“…carnal connection which takes place otherwise than between husband and wife.”
From this definition, all other forms of carnal connection are deemed unlawful in the eyes of law, though there’s an absence of criminal liability except when the woman did not validly consent to it as valid consent is the hallmark of the offence of rape.
Furthermore, proof of unlawful carnal knowledge is the material element of rape and what amounts to unlawful carnal knowledge is explained in Section 6 of the Code thus;
“When the term “carnal knowledge” or the term “carnal connection” is used in defining an offence, it is implied that the offence, so far as regards that element of it, is complete upon penetration.”
Thus, before penetration is achieved, proof of unlawful carnal knowledge is impossible. It has been held in several case laws that a degree of penetration so slight and light that it didn’t cause any laceration or injury of the hymen would be sufficient in law for the offence of rape to be complete. Even if the victim is “virgo intacta” or yet to be disvirgined, the court from surrounding circumstances that satisfies it will convict such accused person. See R v. Russen (1891) 2 QB and Jegede v. The State (2001) FWLR (Pt. 66) 72 at 73.
Furthermore, the requirement of penetration as proof of “carnal knowledge” or “carnal connection” has also made it practically impossible for a woman to rape a man since a woman possesses no such bodily appendage that may allow for penetration.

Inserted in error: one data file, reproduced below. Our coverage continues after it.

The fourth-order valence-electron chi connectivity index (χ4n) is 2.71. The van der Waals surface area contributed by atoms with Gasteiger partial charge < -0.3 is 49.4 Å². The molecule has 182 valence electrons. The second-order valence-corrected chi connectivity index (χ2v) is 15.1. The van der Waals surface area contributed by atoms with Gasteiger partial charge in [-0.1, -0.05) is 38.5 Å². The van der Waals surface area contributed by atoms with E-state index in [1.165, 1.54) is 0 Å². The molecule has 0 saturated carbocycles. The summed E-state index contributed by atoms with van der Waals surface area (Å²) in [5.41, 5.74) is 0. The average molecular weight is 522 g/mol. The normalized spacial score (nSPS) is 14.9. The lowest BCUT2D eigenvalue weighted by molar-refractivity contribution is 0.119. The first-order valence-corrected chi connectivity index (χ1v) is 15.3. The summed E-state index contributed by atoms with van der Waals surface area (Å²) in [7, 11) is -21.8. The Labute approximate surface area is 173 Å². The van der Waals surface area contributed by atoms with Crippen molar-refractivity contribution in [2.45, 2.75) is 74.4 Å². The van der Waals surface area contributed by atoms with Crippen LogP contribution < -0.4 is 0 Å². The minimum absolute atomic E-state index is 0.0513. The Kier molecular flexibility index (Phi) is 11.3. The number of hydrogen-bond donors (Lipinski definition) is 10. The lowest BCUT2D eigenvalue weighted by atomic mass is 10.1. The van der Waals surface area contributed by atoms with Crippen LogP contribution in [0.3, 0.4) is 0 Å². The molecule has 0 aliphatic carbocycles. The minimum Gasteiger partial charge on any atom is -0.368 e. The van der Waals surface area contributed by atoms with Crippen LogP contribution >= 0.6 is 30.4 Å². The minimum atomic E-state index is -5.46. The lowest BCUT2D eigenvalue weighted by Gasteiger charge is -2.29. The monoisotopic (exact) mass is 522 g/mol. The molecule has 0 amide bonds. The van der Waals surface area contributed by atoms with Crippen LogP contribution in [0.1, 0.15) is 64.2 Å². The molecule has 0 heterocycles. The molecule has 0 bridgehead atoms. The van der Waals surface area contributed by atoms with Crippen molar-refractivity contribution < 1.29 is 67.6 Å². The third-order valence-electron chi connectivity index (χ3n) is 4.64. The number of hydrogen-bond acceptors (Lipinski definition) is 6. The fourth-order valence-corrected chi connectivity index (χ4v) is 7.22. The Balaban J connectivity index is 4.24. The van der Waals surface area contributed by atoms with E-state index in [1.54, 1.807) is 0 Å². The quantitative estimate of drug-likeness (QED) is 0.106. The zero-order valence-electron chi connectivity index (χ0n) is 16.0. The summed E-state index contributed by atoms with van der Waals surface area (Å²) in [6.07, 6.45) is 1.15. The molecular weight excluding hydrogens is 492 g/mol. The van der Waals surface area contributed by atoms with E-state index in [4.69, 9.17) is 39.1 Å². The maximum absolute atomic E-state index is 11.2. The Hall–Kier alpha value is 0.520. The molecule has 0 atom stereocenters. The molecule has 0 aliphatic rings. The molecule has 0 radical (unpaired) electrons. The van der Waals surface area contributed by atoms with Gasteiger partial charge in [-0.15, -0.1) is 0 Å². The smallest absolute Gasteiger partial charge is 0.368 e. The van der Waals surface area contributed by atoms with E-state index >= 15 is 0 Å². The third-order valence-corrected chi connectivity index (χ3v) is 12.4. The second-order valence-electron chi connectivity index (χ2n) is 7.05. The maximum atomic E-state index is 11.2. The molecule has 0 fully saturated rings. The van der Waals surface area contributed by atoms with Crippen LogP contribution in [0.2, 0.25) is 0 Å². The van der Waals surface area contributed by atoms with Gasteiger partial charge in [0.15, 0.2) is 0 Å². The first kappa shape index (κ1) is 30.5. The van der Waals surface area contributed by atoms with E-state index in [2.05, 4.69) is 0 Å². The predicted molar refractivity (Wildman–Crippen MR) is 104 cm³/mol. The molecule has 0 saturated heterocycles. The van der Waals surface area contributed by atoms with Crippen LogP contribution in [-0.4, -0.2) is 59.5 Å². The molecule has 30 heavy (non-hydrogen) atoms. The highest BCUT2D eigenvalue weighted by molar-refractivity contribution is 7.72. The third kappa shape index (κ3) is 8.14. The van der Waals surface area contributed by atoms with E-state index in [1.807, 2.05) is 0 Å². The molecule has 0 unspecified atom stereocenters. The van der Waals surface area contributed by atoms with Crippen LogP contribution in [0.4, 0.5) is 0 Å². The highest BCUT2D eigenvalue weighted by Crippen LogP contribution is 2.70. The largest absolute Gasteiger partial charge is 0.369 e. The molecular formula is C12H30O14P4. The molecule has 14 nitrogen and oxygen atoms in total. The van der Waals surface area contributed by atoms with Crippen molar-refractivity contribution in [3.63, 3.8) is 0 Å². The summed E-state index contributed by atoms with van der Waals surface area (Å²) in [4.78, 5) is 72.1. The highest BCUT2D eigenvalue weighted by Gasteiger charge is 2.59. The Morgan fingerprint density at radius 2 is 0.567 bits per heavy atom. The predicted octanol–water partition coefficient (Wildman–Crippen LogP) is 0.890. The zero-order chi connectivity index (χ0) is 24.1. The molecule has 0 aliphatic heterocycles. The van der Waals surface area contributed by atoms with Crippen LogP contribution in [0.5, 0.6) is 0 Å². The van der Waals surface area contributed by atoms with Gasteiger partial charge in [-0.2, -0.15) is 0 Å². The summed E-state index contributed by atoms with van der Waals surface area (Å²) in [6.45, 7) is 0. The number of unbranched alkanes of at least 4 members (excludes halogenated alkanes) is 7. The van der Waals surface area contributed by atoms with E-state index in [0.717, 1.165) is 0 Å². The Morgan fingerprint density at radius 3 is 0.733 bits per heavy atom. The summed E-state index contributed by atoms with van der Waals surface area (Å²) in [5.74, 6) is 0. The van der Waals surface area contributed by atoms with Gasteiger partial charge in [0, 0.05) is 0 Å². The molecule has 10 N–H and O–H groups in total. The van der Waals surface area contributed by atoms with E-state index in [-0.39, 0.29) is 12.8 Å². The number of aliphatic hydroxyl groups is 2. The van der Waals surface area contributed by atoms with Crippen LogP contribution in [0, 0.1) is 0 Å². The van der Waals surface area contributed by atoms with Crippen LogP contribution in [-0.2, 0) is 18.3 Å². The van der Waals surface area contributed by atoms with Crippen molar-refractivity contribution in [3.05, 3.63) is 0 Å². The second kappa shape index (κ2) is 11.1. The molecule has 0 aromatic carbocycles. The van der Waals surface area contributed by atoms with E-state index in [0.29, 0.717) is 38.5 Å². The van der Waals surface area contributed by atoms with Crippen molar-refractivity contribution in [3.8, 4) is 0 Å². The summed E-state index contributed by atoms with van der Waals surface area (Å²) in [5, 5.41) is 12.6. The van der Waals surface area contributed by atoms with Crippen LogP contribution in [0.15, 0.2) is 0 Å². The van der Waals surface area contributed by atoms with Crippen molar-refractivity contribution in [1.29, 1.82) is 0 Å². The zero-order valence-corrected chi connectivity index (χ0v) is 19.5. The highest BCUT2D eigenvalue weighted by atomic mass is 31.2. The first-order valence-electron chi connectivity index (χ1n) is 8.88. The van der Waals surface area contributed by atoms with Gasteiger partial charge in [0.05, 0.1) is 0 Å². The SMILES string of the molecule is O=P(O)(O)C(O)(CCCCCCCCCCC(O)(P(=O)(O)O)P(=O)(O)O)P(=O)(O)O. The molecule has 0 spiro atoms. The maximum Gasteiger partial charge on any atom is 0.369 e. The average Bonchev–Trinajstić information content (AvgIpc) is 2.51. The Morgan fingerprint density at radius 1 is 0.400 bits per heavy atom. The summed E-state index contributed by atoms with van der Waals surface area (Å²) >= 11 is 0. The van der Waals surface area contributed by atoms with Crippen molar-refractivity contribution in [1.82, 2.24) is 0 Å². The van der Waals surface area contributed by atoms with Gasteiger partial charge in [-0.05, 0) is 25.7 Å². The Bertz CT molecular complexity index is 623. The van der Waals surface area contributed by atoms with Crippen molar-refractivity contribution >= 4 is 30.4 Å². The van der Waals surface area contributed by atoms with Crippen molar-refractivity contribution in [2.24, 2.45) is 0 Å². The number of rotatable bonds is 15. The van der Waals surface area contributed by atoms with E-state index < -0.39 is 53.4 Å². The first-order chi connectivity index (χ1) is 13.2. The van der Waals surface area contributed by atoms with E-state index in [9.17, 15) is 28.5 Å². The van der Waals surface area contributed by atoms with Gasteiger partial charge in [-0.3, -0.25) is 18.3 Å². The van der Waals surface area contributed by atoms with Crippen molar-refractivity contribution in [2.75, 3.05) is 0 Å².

Flowing from the above, there is no doubt that the intention of the draftsmen of the Code was to prescribe a stiff penalty for rape. Under Section 358 of the Code, it is punishable with life imprisonment. Even an attempt to commit it is also an offence punishable by a term of 14 years imprisonment, with or without whipping.
However, the Code Criminal Code Act was first established in 1916; a time when rape was considered as an offence committed by males against females and they totally overlooked a situation where women rape men. Today, the world has changed so drastically that the current definition of rape under our laws are restrictive and are in dire need of revision.
The definition of rape varies in different parts of the world and at different times in history. The United Nations (UN) defines it as;
“Sexual intercourse without valid consent.”
The World Health Organization (WHO) in 2002 defined it as;
“Physically forced or otherwise coerced penetration – even if slight – of the vulva or anus, using a penis, other body parts or an object.”
Early this year, the Federal Bureau of Investigation (FBI), for their annual Uniform Crime Reports, changed their definition from “The carnal knowledge of a female forcibly and against her will.” to,
“The penetration, no matter how slight, of the vagina or anus with any body part or object, or oral penetration by a sex organ of another person, without the consent of the victim.”
The definition, which had remained unchanged since 1927, was considered outdated and narrow. The updated definition includes any gender of victim and perpetrator, not just women being raped by men. It recognizes that rape with an object can be as traumatic as penile/vaginal rape and also includes instances in which the victim is unable to give consent because of temporary or permanent mental or physical incapacity, and recognizes that a victim can be incapacitated and thus unable to consent because of ingestion of drugs or alcohol. However, the definition does not change federal or state criminal codes or impact charging and prosecution on the federal, state or local level; it rather means that rape will be more accurately reported nationwide.